Lawmakers Target Underage Smokers
The Suffolk legislature yesterday passed a bill that would allow police to seize cigarettes from underage smokers, even though anti-smoking groups and the county's health commissioner opposed the measure.
The measure, a watered-down version of an earlier proposal that included fines or community service, passed on a 10-7 vote with Legis. Fred Towle (R-Shirley) abstaining in a highly charged debate.
"The initiative is to discourage kids from smoking," said Ginny Fields (D-Oakdale), the bill's sponsor. "There's a glamour to smoking and being seen by your friends doing it. If you have to hide to smoke, it might not seem so cool." Noting the widespread opposition from anti-smoking groups, one opponent, Legis. Allan Binder (R-Huntington) said, "When people all around you are telling you you're drunk, I think it's a good idea to listen to what they are saying." Fields' original proposal called for fines of $25 or attendance in a smoking prevention program as well as eight hours of community service. She dropped the requirement after anti-smoking groups, including the American Cancer Society and the American Lung Association, attacked the proposal. "There are no penalties," Fields emphasized.
In a last-ditch pitch to stop its passage, Richard Couch, advocacy director of the Long Island chapter of the American Cancer Society, criticized the measure as "reactive." The resolution, said Couch, "lets them become an addict then offers government intervention using police." He said such an approach is favored by the tobacco industry to "blur the focus of burden away from themselves and onto youths." Although she did not appear yesterday, Suffolk County Health Commissioner Clare Bradley has also opposed the measure.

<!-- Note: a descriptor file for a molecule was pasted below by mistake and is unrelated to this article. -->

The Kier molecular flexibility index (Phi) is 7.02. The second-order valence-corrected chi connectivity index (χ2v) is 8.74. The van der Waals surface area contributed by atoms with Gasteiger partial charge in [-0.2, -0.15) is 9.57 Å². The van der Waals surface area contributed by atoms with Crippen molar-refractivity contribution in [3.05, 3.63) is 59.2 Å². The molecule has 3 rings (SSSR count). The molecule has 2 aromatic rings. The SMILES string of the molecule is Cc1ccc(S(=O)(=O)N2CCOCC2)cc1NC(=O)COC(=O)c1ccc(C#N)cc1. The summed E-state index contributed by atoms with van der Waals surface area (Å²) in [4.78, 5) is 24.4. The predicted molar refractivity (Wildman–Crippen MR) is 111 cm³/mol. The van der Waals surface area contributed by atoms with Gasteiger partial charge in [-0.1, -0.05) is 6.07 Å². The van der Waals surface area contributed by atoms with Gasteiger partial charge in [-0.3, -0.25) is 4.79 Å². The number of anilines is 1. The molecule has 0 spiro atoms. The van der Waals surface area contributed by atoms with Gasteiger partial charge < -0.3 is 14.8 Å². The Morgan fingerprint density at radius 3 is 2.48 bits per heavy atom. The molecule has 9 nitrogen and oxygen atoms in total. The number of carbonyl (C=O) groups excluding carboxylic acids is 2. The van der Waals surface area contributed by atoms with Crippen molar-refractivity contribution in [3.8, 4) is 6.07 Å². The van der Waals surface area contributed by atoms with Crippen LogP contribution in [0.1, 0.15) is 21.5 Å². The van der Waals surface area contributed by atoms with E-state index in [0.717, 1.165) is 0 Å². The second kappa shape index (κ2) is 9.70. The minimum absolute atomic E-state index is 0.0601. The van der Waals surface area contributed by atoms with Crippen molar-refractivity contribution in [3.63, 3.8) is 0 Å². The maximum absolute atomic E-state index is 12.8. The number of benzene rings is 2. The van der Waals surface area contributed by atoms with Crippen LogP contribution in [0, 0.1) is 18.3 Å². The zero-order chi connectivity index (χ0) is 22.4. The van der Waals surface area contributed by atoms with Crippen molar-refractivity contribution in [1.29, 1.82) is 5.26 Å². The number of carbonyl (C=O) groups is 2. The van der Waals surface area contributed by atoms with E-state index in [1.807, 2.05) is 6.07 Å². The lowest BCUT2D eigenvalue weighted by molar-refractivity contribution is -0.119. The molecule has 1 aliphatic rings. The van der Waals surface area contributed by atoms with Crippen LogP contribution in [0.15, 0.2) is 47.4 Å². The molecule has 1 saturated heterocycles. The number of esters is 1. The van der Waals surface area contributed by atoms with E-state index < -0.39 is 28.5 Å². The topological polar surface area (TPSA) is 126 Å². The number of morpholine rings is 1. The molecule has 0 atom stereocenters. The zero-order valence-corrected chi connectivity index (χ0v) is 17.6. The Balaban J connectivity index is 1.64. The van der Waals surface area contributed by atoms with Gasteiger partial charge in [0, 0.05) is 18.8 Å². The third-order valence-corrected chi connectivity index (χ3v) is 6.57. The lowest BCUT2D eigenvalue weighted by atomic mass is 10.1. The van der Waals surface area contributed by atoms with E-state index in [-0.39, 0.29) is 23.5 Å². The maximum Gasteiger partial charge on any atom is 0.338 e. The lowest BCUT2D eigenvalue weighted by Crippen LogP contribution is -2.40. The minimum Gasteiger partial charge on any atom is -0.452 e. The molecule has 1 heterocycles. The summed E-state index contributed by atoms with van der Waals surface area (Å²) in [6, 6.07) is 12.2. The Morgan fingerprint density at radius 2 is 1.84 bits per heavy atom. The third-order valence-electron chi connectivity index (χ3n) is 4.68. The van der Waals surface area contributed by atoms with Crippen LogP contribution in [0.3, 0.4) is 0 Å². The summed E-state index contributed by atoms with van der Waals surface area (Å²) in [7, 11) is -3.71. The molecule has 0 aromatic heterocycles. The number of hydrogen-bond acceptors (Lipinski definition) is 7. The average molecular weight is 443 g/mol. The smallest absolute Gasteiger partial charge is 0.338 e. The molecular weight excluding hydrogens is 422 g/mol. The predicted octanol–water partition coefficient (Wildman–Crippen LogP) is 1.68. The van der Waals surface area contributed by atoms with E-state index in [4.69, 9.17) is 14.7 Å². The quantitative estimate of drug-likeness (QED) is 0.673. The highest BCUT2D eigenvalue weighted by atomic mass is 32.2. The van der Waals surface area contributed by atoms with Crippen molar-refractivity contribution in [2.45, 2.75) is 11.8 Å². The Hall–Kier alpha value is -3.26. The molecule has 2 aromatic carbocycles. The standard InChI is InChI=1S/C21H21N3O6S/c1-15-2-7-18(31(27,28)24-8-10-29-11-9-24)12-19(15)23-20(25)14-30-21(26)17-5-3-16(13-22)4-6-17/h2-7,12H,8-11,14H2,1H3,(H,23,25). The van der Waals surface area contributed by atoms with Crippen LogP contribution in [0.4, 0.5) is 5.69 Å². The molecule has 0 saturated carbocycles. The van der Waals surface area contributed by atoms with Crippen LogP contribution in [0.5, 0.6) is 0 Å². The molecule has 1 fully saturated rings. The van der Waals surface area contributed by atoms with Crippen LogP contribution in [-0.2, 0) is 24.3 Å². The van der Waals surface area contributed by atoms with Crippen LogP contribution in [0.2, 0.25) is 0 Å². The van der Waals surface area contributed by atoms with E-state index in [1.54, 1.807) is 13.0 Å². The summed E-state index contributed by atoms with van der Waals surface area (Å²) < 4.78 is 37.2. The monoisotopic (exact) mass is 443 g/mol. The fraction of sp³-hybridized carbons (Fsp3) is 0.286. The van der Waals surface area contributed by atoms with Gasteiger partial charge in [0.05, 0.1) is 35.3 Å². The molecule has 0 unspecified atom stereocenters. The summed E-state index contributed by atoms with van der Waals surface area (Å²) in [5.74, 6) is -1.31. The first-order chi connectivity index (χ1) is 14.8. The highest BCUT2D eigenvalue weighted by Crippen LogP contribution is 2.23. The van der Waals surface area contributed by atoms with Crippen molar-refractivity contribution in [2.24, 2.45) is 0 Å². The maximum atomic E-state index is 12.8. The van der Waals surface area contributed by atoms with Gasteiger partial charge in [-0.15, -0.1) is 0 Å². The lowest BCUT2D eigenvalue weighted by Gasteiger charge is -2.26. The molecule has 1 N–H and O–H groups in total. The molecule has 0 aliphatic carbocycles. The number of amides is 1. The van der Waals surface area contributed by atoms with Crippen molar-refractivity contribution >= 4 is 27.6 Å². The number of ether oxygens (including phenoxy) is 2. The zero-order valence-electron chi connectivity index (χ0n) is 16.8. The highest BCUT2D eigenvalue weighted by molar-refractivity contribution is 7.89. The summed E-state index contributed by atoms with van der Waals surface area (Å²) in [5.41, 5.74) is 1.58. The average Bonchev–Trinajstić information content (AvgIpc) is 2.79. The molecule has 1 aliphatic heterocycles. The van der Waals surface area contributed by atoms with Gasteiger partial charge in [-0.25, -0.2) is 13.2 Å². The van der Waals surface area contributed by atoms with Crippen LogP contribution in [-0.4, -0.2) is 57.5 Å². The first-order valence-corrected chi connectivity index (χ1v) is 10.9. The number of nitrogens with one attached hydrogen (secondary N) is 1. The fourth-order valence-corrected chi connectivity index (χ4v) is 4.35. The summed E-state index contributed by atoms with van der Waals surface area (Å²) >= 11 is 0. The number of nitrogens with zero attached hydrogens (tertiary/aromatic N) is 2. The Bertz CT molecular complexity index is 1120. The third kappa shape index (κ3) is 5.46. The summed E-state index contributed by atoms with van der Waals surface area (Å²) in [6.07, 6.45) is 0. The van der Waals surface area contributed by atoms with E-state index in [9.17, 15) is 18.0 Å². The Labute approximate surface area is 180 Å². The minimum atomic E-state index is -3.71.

Under the bill, the county police and other local departments as well as the sheriff and parks police would be empowered to seize cigarettes and other tobacco products from youths under 18 caught smoking. The youngsters could reclaim their cigarettes by appearing at the health department for a due-process hearing within two days. If clear evidence is shown that the law has been violated, the tobacco products will be destroyed and parents will be notified.
Legis. Maxine Postal (D-Amityville) said the proposal would put police in a "ludicrous and laughable position" because most underage youngsters do not have identification cards showing their age and are likely to lie about their names and addresses. "Is that the kind of relationship we want between our youth and police?" she asked.
However, several lawmakers said that enforcement is needed as part of a multipronged approach to encourage youngsters to keep from smoking. "This is worth a try," said Legis. Michael D'Andre (R-St. James). "If it stops even one of our children from smoking, it's worth the effort." Aides to County Executive Robert Gaffney said their office is still reviewing the legislation and will hold a hearing on the measure Sept. 25 before deciding whether to veto the bill or sign it into law. Fields said she plans to personally meet with Gaffney today to lobby for the proposal. Gaffney has 30 days to make a decision.
In other action, the legislature approved a local measure that would require bicycle riders from age 14 to 17 as well as in-line skaters up to age 17 to wear helmets. Currently, the state law requires helmets only for bikers up to age 13 and has no rules for skaters. The legislature also enacted a local bill to regulate tow trucks that take cars out of local shopping center parking lots. The measure would require the stores to post signs about their policy and authorize the removal of each vehicle, said Legis. Angie Carpenter (R-West Islip), the sponsor.